Health care

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Health care is the prevention, treatment, and management of illness and the preservation of mental and physical well being. It usually involves preventive medicine as well as drugs and surgery.

In the United States of America, people pay for health care using insurance. In other countries throughout the world, the governments use tax revenue as a method of providing insurance (socialized medicine). This has the effect of generally less efficient health care, as well as providing a disincentive to work.

Here are remarkable government statistics on health care:

  • As the largest industry in 2006, health care provided 14 million jobs—13.6 million jobs for wage and salary workers and about 438,000 jobs for the self-employed.
  • 7 of the 20 fastest growing occupations are health care related.
  • Health care will generate 3 million new wage and salary jobs between 2006 and 2016, more than any other industry.[1]
  • In 2005, health care spending was 4.3 times the amount spent on national defense.[2]
  • The annual healthcare costs of obesity could be as high as 147 billion dollars for 2008. The medical costs for an obese person are 42 per cent higher than for a person of normal weight.[3]
  • With 19 million sexually transmitted diseases in the United States — almost half occur among the 14-to-25 age group — the cost to the health care system in 2008 was $15 billion a year.[4]
  • The monthly medical cost for people with HIV from diagnosis until death in optimal HIV care averages to be $2,100. The lifetime (now 24.2 years avg.) HIV care cost per persons is now $618,900 per person.[5]
  • Federal budget funding for AIDS treatment and care in America in 2009 totaled 24.8 billion. Medicare spending on HIV totaled $4.5 billion in 2008, with four in ten people living with HIV and who were receiving care being covered by Medicaid.[6] The numbers of people living with HIV grows by around 56,000 every year.[7][8]

Politics of health care

Heritage Foundation expert Robert Moffitt observed:

  • Liberal candidates generally embrace expanding government programs. Expanding government control over the financing and delivery of medical services will guarantee even bigger bureaucracy, higher taxes, and increasingly detailed regulations governing the delivery of care. Conservative candidates generally emphasize the need to re-energize the market and make individuals and families the key decision-makers in the system. [2]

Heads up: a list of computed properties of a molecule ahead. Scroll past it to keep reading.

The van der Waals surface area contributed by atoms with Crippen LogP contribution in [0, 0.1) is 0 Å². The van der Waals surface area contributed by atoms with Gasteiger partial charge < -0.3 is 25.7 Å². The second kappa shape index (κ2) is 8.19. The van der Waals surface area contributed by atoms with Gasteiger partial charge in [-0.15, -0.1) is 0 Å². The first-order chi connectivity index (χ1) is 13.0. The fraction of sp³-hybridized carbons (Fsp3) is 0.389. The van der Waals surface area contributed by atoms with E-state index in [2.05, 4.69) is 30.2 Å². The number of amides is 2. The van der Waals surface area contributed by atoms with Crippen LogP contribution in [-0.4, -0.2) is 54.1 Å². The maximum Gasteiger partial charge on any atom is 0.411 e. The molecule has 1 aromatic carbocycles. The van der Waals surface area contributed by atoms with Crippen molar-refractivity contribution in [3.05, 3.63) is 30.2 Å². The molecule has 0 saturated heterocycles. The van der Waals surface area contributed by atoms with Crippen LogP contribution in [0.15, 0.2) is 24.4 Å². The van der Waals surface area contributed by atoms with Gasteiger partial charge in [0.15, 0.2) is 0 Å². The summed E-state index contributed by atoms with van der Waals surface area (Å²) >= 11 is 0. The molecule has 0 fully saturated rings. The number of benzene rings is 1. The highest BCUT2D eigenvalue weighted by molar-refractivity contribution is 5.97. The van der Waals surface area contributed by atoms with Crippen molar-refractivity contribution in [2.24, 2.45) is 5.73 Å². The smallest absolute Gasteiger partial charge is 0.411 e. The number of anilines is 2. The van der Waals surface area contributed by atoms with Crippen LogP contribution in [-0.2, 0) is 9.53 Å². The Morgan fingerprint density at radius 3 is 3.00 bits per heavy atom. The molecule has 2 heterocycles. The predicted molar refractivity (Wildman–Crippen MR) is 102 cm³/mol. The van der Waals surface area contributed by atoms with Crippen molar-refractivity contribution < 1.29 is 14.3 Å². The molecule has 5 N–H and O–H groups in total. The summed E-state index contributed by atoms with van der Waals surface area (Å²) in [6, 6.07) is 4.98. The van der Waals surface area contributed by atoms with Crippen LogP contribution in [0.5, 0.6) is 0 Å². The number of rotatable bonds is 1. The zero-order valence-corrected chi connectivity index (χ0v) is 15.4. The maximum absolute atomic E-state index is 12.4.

Universal health care

On the morning of March 23, 2010, President Obama signed America's first universal health care bill into law, after it was passed, 220 to 212, by the Democrat-controlled U.S. House of Representatives. The bill is expected to extend coverage to 32 million Americans, and will ban insurance companies from denying coverage to people with pre-existing medical conditions.

Congress has never required Americans to purchase anything before, and most conservatives see this as a violation of the Constitution. Heritage Institute scholars Randy Barnett, Nathaniel Stewart, and Todd F. Gaziano state,

Nowhere in the Constitution is Congress given the power to mandate that an individual enter into a contract with a private party or purchase a good or service...Therefore, because this claim of power by Congress would literally be without precedent, it could only be upheld if the Supreme Court is willing to create a new constitutional doctrine.[9]

See also


  2. California Health Care Foundation. Health Care Costs 101
  4. Dr. Kevin Fenton of the CDC
  5. [1]
  6. Kaiser Family Foundation (2009, February) Medicaid and HIV/AIDS Fact sheet
  7. Hall, H.I. et al (2008, 6th August) 'Estimation of HIV incidence in the United States' JAMA 300(5)
  9. Why the Personal Mandate to Buy Health Insurance Is Unprecedented and Unconstitutional, December 9, 2009